If so, Ng’s reported ties to So and co-chair and Managing Director Angela Leong, the last of Ho’s four wives, could signal bigger maneuverings afoot.

On the other hand, the principal players are well dug in to their respective shares of the expansive turf Ho left behind. He was forced to withdraw from effective control of his Hong Kong-Macau business empire after a stroke in 2009.

When he died last month in Hong Kong, his daughter Pansy Ho, eldest of the five children he fathered with his second wife, had long been in control of his principal company, Shun Tak Holdings. Through Shun Tak, she’s exercised a sizable influence over STDM, and through STDM an indirect controlling stake in SJM. Pansy Ho has since solidified her position at STDM via an alliance with the heirs of Stanley Ho’s partner Henry Fok. Together they own 53 percent of the company. Fok’s son Timothy is co-chair of SJM. Pansy’s younger sister Daisy Ho is chairwoman and Shun Tak’s CFO.

Leong is a redoubtable businesswoman in her own right and a billionaire several times over. She owns 8.5 percent of SJM Holdings, another 10 percent of the casino operating company, and 6.8 percent of STDM. And with her extensive political connections in mainland China and Macau, where she’s a member of a legislative assembly, it may be of little value to the Ho family, and very risky, to challenge her outright, especially with the gaming concessions up for renewal in two years.

SJM’s annual meeting last Tuesday seemed to bear this out. Leong, Daisy Ho, Fok and Ambrose So all were re-elected. Leong’s eldest son, 27-year-old Arnaldo Ho, an assistant to Ambrose So and a member of SJM’s board, was named to replace McFadden as head of international business development.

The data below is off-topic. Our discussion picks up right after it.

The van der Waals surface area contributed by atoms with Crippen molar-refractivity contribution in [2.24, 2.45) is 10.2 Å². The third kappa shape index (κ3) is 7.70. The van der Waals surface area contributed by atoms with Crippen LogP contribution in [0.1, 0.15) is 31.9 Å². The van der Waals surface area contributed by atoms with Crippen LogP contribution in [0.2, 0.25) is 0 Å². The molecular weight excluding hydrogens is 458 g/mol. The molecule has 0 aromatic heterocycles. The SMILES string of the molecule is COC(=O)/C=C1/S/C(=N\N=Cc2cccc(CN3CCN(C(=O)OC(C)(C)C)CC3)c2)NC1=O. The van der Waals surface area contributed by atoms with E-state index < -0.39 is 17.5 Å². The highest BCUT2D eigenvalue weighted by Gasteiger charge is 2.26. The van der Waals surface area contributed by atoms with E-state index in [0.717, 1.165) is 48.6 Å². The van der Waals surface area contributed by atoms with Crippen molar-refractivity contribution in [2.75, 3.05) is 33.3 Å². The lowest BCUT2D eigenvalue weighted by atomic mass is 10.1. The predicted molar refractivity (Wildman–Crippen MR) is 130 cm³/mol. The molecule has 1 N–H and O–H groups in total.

In the meantime, Pansy Ho’s more direct interests in Macau rest not with SJM but with MGM China. She’s co-chair and a 22.5 percent shareholder in the publicly listed operator, which owns a casino on the Macau peninsula and a new resort on Cotai. She recently engineered an overhaul of upper management, assumed the title of managing director, and informed the staff that she intends to be hands-on going forward.

Some believe that Pansy’s role with MGM China will be to help the company secure a renewal of the gaming concession, but her ultimate goal is to lead and revive SJM.

“We expect Pansy to jump back to SJM,” said Ben Lee, the leader of Macau consultancy, iGamiX.

In light of all this, McFadden’s return to direct control over operations at SJM would seem to have little to do with politics and everything to do with a recognition by all parties that the casinos need new leadership.

In 2011, the company held 29 percent of the Macau market. Last year, it held 14 percent. And it depends for roughly half its annual gaming revenues on the 16 “satellite” casinos it leases to third-party operators.

McFadden himself has no doubts about where he fits. “My mandate is for change,” he told IAG. “This will be a positive for SJM.”

Lee agrees. “It is good for the company, that is for sure.”

Meanwhile, more Ho family drama broke out last week when sister Deborah Ho filed a caveat demanding that her lawyers be notified before the Probate Registry of the High Court in Hong Kong seals the official grant, which would name the administrator who would oversee the estate.

The move immediately set the rest of the family against her. Older sister Angela Ho released a statement saying that the family does not support the motion, and called it. “completely irresponsible and inappropriate.”